“Gomitolo” — an Italian expression that loosely translates into the incomprehensibility of human life.


As a pianist and lifelong music student, I wholeheartedly believe that it is important to derive meanings in the pieces that we undertake from various aspects of life (both internally and externally). Life lessons, emotions, social circumstances, and current events all shape who we are as people—and as artists. GOMITOLO! was taken on as a project following a virtual gala benefiting Settlement Music School in Philadelphia during April 2020, surrounding which Bruce Leto, Sr. set up an “Emergency Relief” fund for Settlement Music School to retain its talented faculty members after the ensuing financial crisis.


In the context of COVID-19 (and specifically considering its deleterious impact on Europe), one particular composer comes to mind: Francis Poulenc—a dedicated scholar, musician, and enthusiast of all things European. Poulenc spent much of his adult life sojourning Europe and touring with soprano Denise Duval and baritone Pierre Bernac. Combining his mentorship from Erik Satie, sensibilities of Mozart and Stravinsky (per Sante Fe Chamber), and the geographical influences of Southern Italy (Naples and Sicily), it is no wonder that Poulenc’s indelible European influences are widely recognized amongst musicologists and stylistic interpreters. Indirectly, Poulenc’s music speaks to the COVID-19 pandemic via themes ("melancholie"), titles (“Sicilienne”), and introspect (“Novelette”). From Schubert-inspired waltzes to Parisian, whimsical impromptus, Poulenc’s music is as serious, capricious, and bewildering as the global response to COVID-19.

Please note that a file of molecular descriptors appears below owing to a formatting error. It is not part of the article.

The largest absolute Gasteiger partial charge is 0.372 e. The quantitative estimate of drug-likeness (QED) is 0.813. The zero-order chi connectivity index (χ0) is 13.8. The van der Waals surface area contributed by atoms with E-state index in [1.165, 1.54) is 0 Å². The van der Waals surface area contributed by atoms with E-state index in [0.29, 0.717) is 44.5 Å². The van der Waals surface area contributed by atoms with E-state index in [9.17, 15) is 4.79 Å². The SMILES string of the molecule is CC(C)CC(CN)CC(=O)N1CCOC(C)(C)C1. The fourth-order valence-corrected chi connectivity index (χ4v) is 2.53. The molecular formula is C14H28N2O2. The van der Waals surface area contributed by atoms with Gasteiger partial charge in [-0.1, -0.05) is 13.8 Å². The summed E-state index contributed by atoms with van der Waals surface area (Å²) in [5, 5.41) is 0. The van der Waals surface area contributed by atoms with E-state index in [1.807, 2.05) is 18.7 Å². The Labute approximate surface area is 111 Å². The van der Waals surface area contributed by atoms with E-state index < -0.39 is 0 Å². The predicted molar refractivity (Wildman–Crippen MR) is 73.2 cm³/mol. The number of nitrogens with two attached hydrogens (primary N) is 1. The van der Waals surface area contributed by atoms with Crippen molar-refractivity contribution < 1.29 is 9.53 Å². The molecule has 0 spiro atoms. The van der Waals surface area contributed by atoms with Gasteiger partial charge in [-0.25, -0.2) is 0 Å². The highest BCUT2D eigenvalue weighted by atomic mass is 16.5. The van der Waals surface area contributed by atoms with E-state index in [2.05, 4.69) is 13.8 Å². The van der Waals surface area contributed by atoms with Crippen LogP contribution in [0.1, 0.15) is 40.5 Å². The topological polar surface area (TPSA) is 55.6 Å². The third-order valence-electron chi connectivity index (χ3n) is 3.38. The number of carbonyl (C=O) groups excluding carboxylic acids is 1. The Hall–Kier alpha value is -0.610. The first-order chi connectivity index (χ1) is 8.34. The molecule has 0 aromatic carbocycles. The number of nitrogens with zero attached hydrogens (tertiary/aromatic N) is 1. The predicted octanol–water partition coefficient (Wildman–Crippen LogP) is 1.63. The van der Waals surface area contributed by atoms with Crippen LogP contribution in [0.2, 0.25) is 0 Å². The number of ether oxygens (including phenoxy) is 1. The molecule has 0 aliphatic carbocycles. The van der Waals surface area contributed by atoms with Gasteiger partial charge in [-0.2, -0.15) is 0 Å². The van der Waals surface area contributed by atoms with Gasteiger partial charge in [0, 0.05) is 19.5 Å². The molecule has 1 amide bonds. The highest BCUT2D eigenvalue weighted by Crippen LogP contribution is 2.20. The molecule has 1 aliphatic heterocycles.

Additionally, music by Maurice Ravel and Curtis Cacioppo was included in this album to demonstrate the contrasting interpretations/compositional variations of the “waltz”—a gesture that provides levity during tumultuous times. The waltz idiom appears in the middle section of Ecco Venere; an impactful work composed with doves (symbolic), Venus, and Sicily in mind.


Impressionistic artwork (from Gauguin to Monet) can be viewed in engaging and thought-provoking multimedia integrations of the audio works on this album (courtesy of Lauren Angelini) at The video integrations are meant to provide viewers with a glimpse into the uncertainty, destruction, and glimmers of hope that impressionistic/contemporary music can provide—an all-encompassing visual and auditory tribute to Europe during COVID-19.



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